Running is a popular way to become or stay physically active and to maintain and improve one’s musculoskeletal load tolerance. Despite the health benefits, running-related injuries affect millions of people every year and have become a substantial public health issue owing to the popularity of running. Running-related injuries occur when the musculoskeletal load exceeds the load tolerance of the human body. Therefore, it is crucial to provide runners with a good estimate of the cumulative loading during their habitual training sessions. In this study, we validated a wearable system to provide an estimate of the external load on the body during running and investigated how much of the cumulative load during a habitual training session is explained by GPS-based spatiotemporal parameters. Ground reaction forces (GRF) as well as 3D accelerations were registered in nine habitual runners while running on an instrumented treadmill at three different speeds (2.22, 3.33, and 4.44 m/s). Linear regression analysis demonstrated that peak vertical acceleration during running explained 80% of the peak vertical GRF. In addition, accelerometer-based as well as GPS-based parameters were registered during 498 habitual running session of 96 runners. Linear regression analysis showed that only 70% of the cumulative load (sum of peak vertical accelerations) was explained by duration, distance, speed, and the number of steps. Using a wearable device offers the ability to provide better estimates of cumulative load during a running program and could potentially serve as a better guide to progress safely through the program. [full text]

Grizzly bear facial recognition promises to revolutionize wildlife management

Vancouver Sun, Randy Shore from

A facial recognition system for grizzly bears could usher in a new wave of celebrity animals that scientists and the public could follow through their lifetimes.

Biologists at the University of Victoria have teamed up with software experts to create an artificial intelligence (AI) that can recognize individual bears even though they don’t have much in the way of identifiable facial features.

“Learning about individual animals and their life stories can have really positive effects on public engagement and really help with conservation efforts,” said lead author Melanie Clapham.

public lands

Hiker data shows impacts from pandemic, increase in novice hikers

Adirondack Almanack from

Due to the pandemic, this summer saw a surge in outdoor recreational pursuits this summer at the Adirondack Mountain Club’s Heart Lake Program Center, according to a press release from the ADK Mountain Club.

As a result of this major increase in hiking traffic (from unprepared novice recreationists), there was a rise in illegal camping, discarded trash, unburied human waste, and in increase in conflicts between humans and wildlife. ADK has continued its efforts to educate visitors to minimize their impact on the environment, there has been several emerging trends that make doing so challenging. Data collected through the Adirondack High Peaks Summit Stewardship Program, the Recreational User Experience and Perspectives: Adirondack Park survey (RUEADK), and a partnership between ADK, the Adirondack Council, and SUNY-ESF sheds light on some of these trends below.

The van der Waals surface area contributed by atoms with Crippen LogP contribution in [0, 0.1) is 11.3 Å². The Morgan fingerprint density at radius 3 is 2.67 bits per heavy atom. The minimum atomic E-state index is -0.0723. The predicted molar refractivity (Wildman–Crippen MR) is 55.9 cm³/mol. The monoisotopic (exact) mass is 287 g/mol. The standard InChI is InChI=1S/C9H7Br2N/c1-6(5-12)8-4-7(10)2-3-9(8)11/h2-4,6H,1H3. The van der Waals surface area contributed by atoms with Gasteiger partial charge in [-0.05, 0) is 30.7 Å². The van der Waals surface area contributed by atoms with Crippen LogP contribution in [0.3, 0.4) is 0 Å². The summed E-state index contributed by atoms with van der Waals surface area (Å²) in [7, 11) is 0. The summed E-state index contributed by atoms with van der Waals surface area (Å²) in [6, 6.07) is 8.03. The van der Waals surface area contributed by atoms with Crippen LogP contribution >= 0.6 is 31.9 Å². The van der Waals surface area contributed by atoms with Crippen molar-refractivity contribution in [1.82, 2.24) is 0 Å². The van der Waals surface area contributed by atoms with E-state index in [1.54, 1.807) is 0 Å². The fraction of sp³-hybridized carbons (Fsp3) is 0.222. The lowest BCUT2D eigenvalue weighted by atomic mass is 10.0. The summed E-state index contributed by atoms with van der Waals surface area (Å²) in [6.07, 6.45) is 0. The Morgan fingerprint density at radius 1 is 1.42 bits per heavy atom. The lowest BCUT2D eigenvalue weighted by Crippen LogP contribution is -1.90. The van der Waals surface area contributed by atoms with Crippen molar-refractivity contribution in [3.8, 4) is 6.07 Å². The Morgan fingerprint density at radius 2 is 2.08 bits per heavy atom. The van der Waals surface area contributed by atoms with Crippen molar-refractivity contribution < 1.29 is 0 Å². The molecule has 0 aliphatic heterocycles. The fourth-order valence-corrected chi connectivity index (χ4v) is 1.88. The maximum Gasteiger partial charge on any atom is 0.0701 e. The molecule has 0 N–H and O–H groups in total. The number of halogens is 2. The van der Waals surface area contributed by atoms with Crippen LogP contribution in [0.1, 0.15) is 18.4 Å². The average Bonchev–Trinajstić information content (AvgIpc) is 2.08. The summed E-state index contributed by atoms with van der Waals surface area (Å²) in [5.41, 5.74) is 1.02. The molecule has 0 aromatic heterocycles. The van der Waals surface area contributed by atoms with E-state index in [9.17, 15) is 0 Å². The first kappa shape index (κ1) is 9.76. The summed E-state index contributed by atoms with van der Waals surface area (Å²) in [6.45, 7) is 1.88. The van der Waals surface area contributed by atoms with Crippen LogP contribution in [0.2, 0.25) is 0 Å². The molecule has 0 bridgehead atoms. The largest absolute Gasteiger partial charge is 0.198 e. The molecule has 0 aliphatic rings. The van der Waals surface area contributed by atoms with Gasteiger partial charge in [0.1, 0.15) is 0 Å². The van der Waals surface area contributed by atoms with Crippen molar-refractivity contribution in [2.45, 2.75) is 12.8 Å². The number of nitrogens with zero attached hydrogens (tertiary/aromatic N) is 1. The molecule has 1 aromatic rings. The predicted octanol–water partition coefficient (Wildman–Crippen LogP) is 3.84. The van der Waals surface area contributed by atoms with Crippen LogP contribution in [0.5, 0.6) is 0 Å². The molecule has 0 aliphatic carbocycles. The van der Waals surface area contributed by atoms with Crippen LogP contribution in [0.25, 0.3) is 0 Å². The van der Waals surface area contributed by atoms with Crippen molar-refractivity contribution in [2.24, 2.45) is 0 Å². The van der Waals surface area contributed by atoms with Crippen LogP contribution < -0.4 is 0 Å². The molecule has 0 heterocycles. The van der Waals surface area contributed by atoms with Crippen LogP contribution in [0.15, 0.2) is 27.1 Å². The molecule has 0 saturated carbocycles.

Yosemite Conservancy Funds $14 Million In Projects At Yosemite National Park

National Parks Traveler from

In a year that has tested and strained national parks and National Park Service staff at times because of the coronavirus pandemic, the Yosemite Conservancy has been able to provide $14 million for education, preservation, research and other projects at Yosemite National Park.

“Yosemite inspires daily and in difficult times,” said Yosemite Conservancy President Frank Dean. “It feels more important than ever for the Conservancy to support improvements all around the park, to preserve its natural and cultural wonders, and to offer ways for people to connect with Yosemite in person and from afar.”

Conservancy-funded grants this year are going to more than 35 beneficial projects in the park. Among wildlife-focused grants, a study completed this summer revealed peregrine falcons are nesting in places never before recorded. That research helps wildlife managers refine strategies to protect the falcons’ breeding areas.


The Batteries of the Future Are Weightless and Invisible

WIRED, Science, Daniel Oberhaus from

Elon Musk made a lot of promises during Tesla’s Battery Day last September. Soon, he said, the company would have a car that runs on batteries with pure silicon anodes to boost their performance and reduced cobalt in the cathodes to lower their price. Its battery pack will be integrated into the chassis so that it provides mechanical support in addition to energy, a design that Musk claimed will reduce the car’s weight by 10 percent and improve its mileage by even more. He hailed Tesla’s structural battery as a “revolution” in engineering—but for some battery researchers, Musk’s future looked a lot like the past.

“He’s essentially doing something that we did 10 years ago,” says Emile Greenhalgh, a materials scientist at Imperial College London and the Royal Academy of Engineering Chair in Emerging Technologies. He’s one of the world’s leading experts on structural batteries, an approach to energy storage that erases the boundary between the battery and the object it powers. “What we’re doing is going beyond what Elon Musk has been talking about,” Greenhalgh says. “There are no embedded batteries. The material itself is the energy storage device.”

Facebook & CMU Open Catalyst Project Applies AI to Renewable Energy Storage

Synced from

Facebook AI and the Carnegie Mellon University (CMU) Department of Chemical Engineering yesterday announced the Open Catalyst Project. The venture aims to use AI to accelerate the discovery of new electrocatalysts for more efficient and scalable storage and usage of renewable energy.

To help address climate change, many populations have been increasing reliance on renewable energy sources such as wind and solar, which produce intermittent power. The electrical energy from the intermittent power sources needs to be stored when production exceeds consumption, and returned to the grid when production falls below consumption. In California for example, solar generation peaks under the afternoon sun, while demand continues strongly into the evening.